Yikes. Well, they’re also Jewish. Also, the foundations of many modern scientific principles are birthed from the medieval Catholic Universities, which were based in turn on the University of Constantnople which ran in the Byzantine Empire. The distinction between Medieval universities system (which we are still running under modified names but it’s the same basic system) and Byzantium is that in Byzantium, Rhetoric was the highest learning, of which other learning fed into whereas the University system segmented knowledge in to schools.
The influx of knowledge to the West from falling Byzantium during the failed Council of Florence (if I remember right), led to western scholars who until then were crippled by having only access to fragments of Aristotle, now suddenly had ALL of aristotle (taught in Byzantium for 1000 years) and Plato among others, which they eagerly translated into Latin and then vulgar languages.
All of this under Christianity.
Calvinism, with its very logical and rational system, was the birthplace of modern Scientific mindset. Everything could stay intact with the worldview with the simple substitution of Universe for God in the way of thinking, and you end up with Universal Laws rather than God’s Laws.
From there, the Calvinistic thinking grew in its own branch, still forever connected to its roots despite wanting to cut itself off from the tree it sprung from, first as an outgrowth of Philosophy (Natural Philosophy), and eventually formed its own branches in much the same fashion as the University system it’s a part of, leading to different schools of Science.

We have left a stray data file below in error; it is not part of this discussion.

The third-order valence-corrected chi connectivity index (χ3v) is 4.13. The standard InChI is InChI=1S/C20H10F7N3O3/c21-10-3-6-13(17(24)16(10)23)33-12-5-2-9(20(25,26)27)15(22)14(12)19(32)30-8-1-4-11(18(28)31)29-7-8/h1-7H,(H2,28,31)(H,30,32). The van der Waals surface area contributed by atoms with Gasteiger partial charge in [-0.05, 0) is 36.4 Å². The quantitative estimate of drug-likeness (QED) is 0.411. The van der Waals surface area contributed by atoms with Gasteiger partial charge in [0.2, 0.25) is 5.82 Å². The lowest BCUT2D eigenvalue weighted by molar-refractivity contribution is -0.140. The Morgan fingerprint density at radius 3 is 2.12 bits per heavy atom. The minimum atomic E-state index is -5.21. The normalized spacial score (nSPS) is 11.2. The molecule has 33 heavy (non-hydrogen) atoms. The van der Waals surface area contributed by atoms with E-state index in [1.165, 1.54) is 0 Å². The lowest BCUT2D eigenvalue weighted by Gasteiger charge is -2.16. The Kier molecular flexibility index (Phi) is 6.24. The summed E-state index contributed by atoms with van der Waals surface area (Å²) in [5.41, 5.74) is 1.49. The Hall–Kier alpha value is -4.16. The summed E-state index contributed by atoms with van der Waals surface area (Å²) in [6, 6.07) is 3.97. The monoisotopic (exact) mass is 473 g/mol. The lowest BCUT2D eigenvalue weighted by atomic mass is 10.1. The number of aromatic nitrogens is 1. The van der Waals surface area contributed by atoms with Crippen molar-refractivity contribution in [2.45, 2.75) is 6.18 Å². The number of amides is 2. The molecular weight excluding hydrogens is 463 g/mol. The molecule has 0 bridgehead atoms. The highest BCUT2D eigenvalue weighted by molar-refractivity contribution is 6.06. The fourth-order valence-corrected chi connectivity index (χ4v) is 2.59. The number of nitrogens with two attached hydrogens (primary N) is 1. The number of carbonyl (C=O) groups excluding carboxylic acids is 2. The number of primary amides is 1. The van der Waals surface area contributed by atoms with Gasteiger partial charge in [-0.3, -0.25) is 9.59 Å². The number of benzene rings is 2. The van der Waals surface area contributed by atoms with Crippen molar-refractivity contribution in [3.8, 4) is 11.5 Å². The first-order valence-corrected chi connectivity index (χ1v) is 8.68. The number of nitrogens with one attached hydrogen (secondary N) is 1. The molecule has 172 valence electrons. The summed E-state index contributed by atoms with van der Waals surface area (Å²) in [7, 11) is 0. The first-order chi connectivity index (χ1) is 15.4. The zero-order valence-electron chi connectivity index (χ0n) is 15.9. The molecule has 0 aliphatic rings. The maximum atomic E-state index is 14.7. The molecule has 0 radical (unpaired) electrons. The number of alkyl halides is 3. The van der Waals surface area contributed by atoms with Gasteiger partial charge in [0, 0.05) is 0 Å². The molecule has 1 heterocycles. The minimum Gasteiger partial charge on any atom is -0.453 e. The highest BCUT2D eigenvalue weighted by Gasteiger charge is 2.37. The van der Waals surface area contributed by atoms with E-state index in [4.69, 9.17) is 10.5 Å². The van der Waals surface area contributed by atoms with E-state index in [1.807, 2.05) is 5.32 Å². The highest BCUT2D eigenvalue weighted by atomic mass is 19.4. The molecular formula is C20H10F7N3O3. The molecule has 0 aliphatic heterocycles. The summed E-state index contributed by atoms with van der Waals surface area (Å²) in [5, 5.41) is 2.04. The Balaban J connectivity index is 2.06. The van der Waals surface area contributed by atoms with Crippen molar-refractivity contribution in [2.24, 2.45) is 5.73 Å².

20th Century had about five major branches of Science and now in the 21st Century, there’s hundreds.
But they’re all a part of the same tree of Western Civilization, historically bound to its formation in a Christian context and sharing many of its humanistic ideals.
I suppose you could go to a dictionary that somebody wrote to make your case, but I prefer looking at history and the formation of things.
The tl;dr is that Modern Science didn’t magically fall from the sky. The way the “history of Science” is taught is a cherry-picked selective view of history that ignores all of the environments that cultivated it, preferring instead to pick this and that from history (with long empty stretches inbetween) as if these matching elements alone can form a way of thinking.
History’s far richer and more complicated than the simplistic narratives which attempt to pit “Science” and “Religion” as if they’re in some sort of never-ending battle for the brains of humanity.
But that’s based on 19th century rhetoric – politics basically – and has no foundation in reality.
Sorry for the long-windedness. It’s just that I have a lot of friends who are fans of Science as I am, but they’re also anti-religious, which I’m not. I’m agnostic but have no bad feelings about religions.
For a more appropriate view of history, abandoning the “Conflict Thesis” would be a good start.